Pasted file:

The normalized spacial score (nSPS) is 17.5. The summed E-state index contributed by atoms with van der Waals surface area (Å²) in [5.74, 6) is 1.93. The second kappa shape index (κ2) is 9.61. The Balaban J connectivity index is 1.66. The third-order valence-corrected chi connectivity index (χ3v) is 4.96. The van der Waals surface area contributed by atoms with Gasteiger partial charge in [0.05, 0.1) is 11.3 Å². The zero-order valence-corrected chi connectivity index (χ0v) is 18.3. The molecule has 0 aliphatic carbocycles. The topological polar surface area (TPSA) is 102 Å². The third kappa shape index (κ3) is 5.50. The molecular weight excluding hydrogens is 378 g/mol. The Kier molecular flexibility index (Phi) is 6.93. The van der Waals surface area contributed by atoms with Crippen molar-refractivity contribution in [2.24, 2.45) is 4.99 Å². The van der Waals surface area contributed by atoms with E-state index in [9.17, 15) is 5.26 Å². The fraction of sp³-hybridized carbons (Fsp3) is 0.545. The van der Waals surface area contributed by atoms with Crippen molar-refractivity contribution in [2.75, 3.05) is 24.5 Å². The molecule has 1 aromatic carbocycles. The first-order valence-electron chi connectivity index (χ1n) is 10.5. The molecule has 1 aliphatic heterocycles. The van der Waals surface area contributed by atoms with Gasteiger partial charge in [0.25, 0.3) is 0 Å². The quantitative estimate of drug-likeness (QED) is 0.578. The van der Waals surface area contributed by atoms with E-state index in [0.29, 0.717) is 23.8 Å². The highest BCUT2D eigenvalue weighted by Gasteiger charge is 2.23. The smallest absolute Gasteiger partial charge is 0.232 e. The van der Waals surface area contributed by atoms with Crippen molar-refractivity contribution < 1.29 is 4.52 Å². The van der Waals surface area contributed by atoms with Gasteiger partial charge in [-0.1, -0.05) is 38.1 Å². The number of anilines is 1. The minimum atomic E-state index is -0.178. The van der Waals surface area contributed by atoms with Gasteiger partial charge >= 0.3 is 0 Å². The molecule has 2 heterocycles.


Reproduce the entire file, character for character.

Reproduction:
The normalized spacial score (nSPS) is 17.5. The summed E-state index contributed by atoms with van der Waals surface area (Å²) in [5.74, 6) is 1.93. The second kappa shape index (κ2) is 9.61. The Balaban J connectivity index is 1.66. The third-order valence-corrected chi connectivity index (χ3v) is 4.96. The van der Waals surface area contributed by atoms with Gasteiger partial charge in [0.05, 0.1) is 11.3 Å². The zero-order valence-corrected chi connectivity index (χ0v) is 18.3. The molecule has 0 aliphatic carbocycles. The topological polar surface area (TPSA) is 102 Å². The third kappa shape index (κ3) is 5.50. The molecular weight excluding hydrogens is 378 g/mol. The Kier molecular flexibility index (Phi) is 6.93. The van der Waals surface area contributed by atoms with Crippen molar-refractivity contribution in [2.24, 2.45) is 4.99 Å². The van der Waals surface area contributed by atoms with E-state index in [9.17, 15) is 5.26 Å². The fraction of sp³-hybridized carbons (Fsp3) is 0.545. The van der Waals surface area contributed by atoms with Crippen molar-refractivity contribution in [2.75, 3.05) is 24.5 Å². The molecule has 1 aromatic carbocycles. The first-order valence-electron chi connectivity index (χ1n) is 10.5. The molecule has 1 aliphatic heterocycles. The van der Waals surface area contributed by atoms with Gasteiger partial charge in [0.25, 0.3) is 0 Å². The quantitative estimate of drug-likeness (QED) is 0.578. The van der Waals surface area contributed by atoms with E-state index in [0.29, 0.717) is 23.8 Å². The highest BCUT2D eigenvalue weighted by Gasteiger charge is 2.23. The smallest absolute Gasteiger partial charge is 0.232 e. The van der Waals surface area contributed by atoms with Crippen molar-refractivity contribution < 1.29 is 4.52 Å². The van der Waals surface area contributed by atoms with Gasteiger partial charge in [-0.1, -0.05) is 38.1 Å². The number of anilines is 1. The minimum atomic E-state index is -0.178. The van der Waals surface area contributed by atoms with Gasteiger partial charge >= 0.3 is 0 Å². The molecule has 2 heterocycles.